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Vietnam devalues dong by 1%, widens trading band to 3%

Wednesday, August 19, 2015, 09:24 GMT+7
Vietnam devalues dong by 1%, widens trading band to 3%
A bank employee works next to stacks of U.S. dollar notes in this file photo taken in Ho Chi Minh City.

The State Bank of Vietnam (SBV), the country’s central bank, on Wednesday depreciated the dong by one percent against the U.S. dollar in its latest move to cope with the devaluation of the Chinese yuan last week.

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The SBV set the official mid-point rate at 21,890 dong to the dollar for interbank transactions, up 117 dong from a day earlier.

The central bank also widened the trading band for interbank dollar/dong transactions from two percent to three percent, after allowing it to move from one percent to two percent on Wednesday last week.

The new band means dollar/dong transactions can move either side of the mid-point, which is set daily by the central bank, within three percent.

The ceiling price for the greenback to be traded in Vietnam is thus VND22,547 a dollar, and the bottom, VND21,233 a dollar.

These are seen as the latest moves by the SBV to protect Vietnam’s economy and exports, after China devalued the yuan by 3.6 percent in total last week.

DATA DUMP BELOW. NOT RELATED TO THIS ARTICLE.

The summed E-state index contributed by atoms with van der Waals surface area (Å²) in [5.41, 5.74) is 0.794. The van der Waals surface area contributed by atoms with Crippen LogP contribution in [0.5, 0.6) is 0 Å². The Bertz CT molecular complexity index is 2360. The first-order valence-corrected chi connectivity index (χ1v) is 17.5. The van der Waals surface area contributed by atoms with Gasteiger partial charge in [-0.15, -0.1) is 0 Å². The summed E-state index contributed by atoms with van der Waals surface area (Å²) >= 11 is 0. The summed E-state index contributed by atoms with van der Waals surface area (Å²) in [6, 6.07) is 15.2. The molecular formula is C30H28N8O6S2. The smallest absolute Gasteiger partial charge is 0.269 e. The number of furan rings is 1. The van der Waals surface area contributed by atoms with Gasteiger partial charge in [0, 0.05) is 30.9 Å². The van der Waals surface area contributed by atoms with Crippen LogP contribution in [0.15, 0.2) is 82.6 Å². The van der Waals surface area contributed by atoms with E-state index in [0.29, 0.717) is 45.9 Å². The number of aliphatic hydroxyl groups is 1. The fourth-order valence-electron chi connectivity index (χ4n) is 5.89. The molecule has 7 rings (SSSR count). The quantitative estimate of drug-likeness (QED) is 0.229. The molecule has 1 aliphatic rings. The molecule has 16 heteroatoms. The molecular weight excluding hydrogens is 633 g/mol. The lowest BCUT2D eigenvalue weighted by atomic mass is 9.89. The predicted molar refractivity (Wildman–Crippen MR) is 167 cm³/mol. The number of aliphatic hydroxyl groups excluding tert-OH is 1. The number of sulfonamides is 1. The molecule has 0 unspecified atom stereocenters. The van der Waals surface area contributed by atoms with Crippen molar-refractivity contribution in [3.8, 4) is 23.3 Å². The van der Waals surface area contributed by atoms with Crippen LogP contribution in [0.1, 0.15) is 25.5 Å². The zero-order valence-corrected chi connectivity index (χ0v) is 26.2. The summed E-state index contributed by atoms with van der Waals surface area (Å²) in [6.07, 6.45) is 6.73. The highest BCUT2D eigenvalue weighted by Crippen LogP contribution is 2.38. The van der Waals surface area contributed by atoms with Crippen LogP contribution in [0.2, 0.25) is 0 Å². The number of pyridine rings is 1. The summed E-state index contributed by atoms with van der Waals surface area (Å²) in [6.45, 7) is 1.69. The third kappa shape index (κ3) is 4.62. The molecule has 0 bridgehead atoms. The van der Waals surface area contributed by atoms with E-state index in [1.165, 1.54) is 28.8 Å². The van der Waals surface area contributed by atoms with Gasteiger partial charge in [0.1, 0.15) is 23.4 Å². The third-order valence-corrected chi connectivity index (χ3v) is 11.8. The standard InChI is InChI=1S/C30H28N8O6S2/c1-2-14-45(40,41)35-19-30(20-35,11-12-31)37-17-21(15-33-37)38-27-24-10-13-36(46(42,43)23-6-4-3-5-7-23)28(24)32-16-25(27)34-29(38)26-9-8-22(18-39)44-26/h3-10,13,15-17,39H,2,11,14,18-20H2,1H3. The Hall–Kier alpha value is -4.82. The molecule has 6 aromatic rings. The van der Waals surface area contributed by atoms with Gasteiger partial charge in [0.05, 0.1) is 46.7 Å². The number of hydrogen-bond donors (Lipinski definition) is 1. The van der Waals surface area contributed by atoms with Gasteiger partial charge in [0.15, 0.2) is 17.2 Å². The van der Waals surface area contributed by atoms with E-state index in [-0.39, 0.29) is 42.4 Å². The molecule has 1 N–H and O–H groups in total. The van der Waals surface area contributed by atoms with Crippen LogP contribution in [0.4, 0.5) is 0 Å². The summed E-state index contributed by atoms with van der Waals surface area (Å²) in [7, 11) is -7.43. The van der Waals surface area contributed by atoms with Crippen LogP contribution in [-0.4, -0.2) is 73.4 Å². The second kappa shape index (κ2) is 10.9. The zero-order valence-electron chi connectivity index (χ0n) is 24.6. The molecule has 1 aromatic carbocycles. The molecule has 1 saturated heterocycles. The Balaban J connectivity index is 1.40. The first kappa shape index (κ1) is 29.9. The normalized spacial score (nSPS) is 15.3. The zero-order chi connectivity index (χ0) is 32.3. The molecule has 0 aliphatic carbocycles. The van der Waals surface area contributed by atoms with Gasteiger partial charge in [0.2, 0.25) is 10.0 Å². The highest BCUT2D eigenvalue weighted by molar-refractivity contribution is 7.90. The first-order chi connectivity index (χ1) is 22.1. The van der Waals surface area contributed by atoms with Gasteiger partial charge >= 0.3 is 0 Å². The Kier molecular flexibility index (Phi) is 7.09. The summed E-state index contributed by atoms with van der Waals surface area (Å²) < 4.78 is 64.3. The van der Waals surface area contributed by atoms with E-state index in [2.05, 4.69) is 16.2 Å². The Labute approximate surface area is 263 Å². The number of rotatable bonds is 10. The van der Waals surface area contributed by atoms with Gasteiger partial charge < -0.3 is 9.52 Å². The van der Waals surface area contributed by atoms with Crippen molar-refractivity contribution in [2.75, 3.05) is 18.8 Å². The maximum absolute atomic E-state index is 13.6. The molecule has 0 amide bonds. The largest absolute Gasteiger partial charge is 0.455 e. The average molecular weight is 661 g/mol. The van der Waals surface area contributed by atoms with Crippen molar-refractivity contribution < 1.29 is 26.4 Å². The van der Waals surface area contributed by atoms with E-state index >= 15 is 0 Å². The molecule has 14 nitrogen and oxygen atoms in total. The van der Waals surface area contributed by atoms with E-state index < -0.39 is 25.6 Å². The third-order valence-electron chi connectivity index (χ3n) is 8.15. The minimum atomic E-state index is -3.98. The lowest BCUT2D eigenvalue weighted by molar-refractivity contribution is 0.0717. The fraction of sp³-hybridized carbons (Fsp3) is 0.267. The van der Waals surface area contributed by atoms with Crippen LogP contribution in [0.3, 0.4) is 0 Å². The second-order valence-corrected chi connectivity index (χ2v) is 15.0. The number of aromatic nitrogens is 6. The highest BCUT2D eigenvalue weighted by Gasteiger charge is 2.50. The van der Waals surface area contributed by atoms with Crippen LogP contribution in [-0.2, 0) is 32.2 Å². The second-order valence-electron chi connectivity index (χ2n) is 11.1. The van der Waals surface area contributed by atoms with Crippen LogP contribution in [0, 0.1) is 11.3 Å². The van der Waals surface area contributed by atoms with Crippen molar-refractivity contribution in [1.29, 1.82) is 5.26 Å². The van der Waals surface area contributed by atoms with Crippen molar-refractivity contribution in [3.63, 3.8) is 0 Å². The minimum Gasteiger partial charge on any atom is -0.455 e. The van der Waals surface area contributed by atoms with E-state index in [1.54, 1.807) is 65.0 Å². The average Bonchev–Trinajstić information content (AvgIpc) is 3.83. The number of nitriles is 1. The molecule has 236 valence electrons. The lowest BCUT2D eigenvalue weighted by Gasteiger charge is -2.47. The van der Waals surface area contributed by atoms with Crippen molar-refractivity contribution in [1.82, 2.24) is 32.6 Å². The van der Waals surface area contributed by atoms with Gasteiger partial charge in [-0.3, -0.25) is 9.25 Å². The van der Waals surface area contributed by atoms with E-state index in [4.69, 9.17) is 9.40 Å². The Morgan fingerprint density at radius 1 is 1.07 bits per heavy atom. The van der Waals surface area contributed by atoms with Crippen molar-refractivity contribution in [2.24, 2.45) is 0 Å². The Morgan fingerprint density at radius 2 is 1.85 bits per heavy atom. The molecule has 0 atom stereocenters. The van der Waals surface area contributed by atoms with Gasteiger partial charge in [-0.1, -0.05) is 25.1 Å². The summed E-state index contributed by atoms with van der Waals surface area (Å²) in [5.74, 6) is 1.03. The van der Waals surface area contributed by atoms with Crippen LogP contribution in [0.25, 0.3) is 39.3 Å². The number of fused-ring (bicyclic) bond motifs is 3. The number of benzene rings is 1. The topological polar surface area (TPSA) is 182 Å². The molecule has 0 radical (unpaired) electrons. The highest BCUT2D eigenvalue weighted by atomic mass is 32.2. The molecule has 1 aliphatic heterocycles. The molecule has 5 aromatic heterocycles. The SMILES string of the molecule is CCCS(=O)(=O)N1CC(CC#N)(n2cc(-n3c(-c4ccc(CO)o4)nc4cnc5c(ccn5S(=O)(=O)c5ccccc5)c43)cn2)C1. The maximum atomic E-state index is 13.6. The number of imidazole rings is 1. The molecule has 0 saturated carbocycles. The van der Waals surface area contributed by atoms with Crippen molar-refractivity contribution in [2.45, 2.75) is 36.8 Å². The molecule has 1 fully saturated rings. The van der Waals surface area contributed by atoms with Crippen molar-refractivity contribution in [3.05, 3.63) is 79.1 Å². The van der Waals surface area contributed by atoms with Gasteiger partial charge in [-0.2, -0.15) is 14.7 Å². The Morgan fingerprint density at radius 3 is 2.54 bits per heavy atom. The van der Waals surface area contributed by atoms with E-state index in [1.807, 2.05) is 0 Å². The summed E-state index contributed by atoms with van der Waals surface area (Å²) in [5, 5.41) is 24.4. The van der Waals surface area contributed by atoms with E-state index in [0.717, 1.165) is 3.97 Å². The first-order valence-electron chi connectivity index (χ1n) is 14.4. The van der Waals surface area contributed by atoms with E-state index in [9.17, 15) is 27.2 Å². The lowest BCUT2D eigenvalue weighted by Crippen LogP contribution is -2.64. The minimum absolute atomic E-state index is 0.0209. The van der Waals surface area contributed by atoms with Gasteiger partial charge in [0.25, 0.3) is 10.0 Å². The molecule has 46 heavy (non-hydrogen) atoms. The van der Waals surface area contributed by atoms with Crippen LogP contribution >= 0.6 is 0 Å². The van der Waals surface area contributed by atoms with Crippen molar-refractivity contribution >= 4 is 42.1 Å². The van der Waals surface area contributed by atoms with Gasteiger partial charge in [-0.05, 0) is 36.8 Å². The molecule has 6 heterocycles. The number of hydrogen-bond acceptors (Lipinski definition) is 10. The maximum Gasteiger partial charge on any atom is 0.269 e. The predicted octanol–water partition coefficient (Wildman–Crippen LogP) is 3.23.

The depreciation of the Chinese currency has sent shock waves across the globe and triggered many countries to depreciate their currencies against the greenback.

Vietnam’s trade deficit with China widened to $19 billion in the January-July period, compared to $14.5 billion in the same period last year. The full-year trade gap in 2014 was $29 billion.

The recent adjustments of the Vietnamese dong by the central bank are hoped to help the currency trade flexibly enough to ensure stability of the foreign currency market, as well as the competitiveness of Vietnam’s exports.

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